UN: Morocco Calls Venezuela ‘Real Threat’ to Its Neighbors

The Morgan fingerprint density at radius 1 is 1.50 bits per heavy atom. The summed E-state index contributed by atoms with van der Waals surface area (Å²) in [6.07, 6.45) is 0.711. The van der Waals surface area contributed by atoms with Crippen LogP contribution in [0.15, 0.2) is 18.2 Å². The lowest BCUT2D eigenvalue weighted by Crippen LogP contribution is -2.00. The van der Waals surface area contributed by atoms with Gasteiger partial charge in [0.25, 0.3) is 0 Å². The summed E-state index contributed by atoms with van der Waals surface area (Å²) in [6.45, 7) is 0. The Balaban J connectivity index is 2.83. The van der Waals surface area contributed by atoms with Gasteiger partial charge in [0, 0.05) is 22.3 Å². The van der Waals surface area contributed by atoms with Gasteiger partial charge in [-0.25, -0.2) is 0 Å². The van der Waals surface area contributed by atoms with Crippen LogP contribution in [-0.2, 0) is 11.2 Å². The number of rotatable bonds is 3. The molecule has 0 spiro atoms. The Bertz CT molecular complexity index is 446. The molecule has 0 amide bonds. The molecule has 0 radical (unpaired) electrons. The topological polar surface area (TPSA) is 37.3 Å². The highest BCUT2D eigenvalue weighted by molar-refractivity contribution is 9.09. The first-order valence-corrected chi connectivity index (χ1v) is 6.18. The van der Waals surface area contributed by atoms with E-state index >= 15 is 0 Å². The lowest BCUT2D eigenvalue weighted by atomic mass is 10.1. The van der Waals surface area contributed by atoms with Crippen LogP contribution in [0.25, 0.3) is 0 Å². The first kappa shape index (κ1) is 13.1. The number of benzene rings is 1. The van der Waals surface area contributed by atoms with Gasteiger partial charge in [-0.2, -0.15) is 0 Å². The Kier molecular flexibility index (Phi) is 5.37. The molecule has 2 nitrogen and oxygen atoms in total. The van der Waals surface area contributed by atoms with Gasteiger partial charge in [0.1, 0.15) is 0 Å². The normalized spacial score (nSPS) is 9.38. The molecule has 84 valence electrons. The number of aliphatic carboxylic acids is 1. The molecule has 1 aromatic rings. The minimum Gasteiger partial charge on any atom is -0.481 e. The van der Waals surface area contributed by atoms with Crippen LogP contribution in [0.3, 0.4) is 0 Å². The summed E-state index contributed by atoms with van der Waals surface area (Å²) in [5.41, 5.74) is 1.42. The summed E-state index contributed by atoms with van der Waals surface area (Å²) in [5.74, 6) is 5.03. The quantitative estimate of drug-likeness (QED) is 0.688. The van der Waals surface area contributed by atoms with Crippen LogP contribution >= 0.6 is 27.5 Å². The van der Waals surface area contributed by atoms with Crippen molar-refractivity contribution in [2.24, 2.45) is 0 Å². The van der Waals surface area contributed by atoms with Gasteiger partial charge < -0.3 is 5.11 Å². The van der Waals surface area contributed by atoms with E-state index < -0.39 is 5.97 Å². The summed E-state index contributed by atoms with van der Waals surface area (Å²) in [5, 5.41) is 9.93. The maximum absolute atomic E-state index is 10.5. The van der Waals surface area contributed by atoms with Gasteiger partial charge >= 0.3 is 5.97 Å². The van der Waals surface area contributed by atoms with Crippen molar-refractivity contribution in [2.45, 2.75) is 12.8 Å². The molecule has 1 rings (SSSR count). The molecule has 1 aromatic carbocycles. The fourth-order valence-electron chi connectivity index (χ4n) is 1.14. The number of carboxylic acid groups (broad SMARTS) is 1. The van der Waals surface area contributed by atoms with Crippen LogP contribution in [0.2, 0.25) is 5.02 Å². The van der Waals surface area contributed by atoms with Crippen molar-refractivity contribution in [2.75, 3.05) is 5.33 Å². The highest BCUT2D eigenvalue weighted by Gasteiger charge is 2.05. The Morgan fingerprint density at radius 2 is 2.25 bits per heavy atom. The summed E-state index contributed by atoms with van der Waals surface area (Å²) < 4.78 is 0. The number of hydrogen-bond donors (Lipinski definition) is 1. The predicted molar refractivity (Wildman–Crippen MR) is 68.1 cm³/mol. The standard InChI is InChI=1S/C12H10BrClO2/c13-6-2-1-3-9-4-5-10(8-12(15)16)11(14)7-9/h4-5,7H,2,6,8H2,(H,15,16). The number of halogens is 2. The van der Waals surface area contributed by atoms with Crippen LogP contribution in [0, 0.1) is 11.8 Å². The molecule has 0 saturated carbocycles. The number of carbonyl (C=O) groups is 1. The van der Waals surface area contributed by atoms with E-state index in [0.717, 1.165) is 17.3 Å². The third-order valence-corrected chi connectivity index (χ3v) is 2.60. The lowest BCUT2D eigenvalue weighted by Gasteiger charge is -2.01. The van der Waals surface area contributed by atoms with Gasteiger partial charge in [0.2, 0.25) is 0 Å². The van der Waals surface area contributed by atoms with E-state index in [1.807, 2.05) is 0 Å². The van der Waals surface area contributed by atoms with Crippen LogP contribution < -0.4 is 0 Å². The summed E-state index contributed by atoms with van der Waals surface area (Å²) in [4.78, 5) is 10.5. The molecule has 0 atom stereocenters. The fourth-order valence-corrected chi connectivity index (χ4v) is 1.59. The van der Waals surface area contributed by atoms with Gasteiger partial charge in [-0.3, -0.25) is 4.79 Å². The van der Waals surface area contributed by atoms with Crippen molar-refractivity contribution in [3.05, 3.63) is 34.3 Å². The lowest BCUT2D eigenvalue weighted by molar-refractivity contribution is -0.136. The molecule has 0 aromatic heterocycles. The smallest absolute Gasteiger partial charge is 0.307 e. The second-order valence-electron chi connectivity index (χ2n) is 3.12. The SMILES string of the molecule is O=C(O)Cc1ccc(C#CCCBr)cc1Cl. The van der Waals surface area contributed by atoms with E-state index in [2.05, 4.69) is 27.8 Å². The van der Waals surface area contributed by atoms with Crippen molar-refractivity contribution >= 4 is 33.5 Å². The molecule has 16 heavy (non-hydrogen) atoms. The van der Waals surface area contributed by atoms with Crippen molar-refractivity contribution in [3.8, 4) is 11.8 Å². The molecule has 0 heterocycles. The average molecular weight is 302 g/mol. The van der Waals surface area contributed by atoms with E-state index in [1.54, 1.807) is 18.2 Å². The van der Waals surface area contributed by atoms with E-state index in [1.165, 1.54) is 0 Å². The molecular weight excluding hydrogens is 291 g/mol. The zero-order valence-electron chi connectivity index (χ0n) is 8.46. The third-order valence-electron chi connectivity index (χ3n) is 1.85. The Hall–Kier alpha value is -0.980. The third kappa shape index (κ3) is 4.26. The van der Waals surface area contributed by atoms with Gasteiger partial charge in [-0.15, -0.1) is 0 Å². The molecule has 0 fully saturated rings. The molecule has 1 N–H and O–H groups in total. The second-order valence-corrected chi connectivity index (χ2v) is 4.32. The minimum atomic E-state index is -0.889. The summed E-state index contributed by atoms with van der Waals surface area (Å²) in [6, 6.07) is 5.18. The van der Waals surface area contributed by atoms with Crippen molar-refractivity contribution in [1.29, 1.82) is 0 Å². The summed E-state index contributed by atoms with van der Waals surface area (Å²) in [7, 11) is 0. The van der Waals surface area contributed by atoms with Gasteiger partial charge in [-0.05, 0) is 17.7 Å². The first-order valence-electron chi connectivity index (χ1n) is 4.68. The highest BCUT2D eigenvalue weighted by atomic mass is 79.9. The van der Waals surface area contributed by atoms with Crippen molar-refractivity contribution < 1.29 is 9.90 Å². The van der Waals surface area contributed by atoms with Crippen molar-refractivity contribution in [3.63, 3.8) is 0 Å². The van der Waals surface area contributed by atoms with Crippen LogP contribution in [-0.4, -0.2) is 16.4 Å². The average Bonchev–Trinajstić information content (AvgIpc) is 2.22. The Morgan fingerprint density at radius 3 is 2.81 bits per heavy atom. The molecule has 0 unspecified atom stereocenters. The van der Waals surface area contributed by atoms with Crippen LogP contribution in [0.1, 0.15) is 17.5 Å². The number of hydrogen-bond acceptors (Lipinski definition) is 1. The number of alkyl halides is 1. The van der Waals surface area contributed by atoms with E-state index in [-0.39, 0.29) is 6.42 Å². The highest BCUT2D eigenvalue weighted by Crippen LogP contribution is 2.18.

New York – Morocco’s Deputy Permanent Representative to the United Nations Abderrazak Laâsel lashed out at Venezuela saying the country has no legitimacy to speak about peace and stability, much less comment on the Western Sahara issue.The Moroccan diplomat criticized Venezuela during a debate at the United Nations Security Council on international peace and security on Tuesday.“Venezuela cannot talk about stability unless it respected the countries that surround it. The country represents a real threat to its neighbor states,” the Moroccan representative said. Laâsel reminded the UN Security Council that Venezuela “funds and arms separatist and terrorist organizations in neighbor states,” ignoring every rule of territorial integrity and violating human rights.Venezuela is among the most vocal supporters of the Polisario and does not support the UN political process, which calls for finding a long-lasting and mutually acceptable political solution to the Western Sahara dispute.Last October, the Permanent Representative of Venezuela to the UN stated that “[his] country attaches special importance to address [the Sahara question], subject to an unfinished decolonization process”. A statement that proved hostile to Morocco’s territorial integrity.Venezuela has allegedly tried to take over its neighbor Guyana over their recent discovery of oil in its territory.The Moroccan diplomat harshly accused the South American country saying “there is a close link between its regime and drug traffickers who threaten the entire region”.Laâsel went on to add that “the Venezuelan oligarchy oppresses its people and the opposition parties” and does not uphold to the principles of the United Nations.The Moroccan diplomat concluded its statements by requesting the UN General Assembly to be more selective when electing Security Council members, which should adhere to article 23 of the United Nations Charter on peace and international.Morocco presented an autonomy plan to the Security Council on April 2007. Ever since, the Security Council has been calling on Morocco and the Polisario to strive to find a mutually acceptable political solution to the conflict.The Moroccan autonomy plan has been hailed by veto-wielding powers, such as the United States and France, as “serious” and “realistic.”But the plan is rejected by the Polisario and Algeria, its main backer, which insist on the holding of a referendum on self-determination with the independence of the territory as an option.